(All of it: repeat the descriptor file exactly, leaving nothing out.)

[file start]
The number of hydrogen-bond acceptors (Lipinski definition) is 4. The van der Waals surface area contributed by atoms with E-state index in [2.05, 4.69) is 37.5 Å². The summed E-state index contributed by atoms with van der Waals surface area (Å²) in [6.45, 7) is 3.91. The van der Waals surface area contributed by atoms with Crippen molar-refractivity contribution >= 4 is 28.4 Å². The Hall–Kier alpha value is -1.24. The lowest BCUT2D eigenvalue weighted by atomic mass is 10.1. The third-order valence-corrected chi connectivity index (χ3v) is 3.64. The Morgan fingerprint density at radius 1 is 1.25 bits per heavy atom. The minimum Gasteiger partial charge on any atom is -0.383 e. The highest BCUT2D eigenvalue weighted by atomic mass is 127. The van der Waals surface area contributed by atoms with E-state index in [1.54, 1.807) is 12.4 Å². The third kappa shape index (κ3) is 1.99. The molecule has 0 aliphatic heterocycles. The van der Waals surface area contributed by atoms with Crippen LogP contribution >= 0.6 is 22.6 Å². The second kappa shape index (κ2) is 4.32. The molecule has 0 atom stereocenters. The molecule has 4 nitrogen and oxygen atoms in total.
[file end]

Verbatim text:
The number of hydrogen-bond acceptors (Lipinski definition) is 4. The van der Waals surface area contributed by atoms with E-state index in [2.05, 4.69) is 37.5 Å². The summed E-state index contributed by atoms with van der Waals surface area (Å²) in [6.45, 7) is 3.91. The van der Waals surface area contributed by atoms with Crippen molar-refractivity contribution >= 4 is 28.4 Å². The Hall–Kier alpha value is -1.24. The lowest BCUT2D eigenvalue weighted by atomic mass is 10.1. The third-order valence-corrected chi connectivity index (χ3v) is 3.64. The Morgan fingerprint density at radius 1 is 1.25 bits per heavy atom. The minimum Gasteiger partial charge on any atom is -0.383 e. The highest BCUT2D eigenvalue weighted by atomic mass is 127. The van der Waals surface area contributed by atoms with E-state index in [1.54, 1.807) is 12.4 Å². The third kappa shape index (κ3) is 1.99. The molecule has 0 aliphatic heterocycles. The van der Waals surface area contributed by atoms with Crippen LogP contribution >= 0.6 is 22.6 Å². The second kappa shape index (κ2) is 4.32. The molecule has 0 atom stereocenters. The molecule has 4 nitrogen and oxygen atoms in total.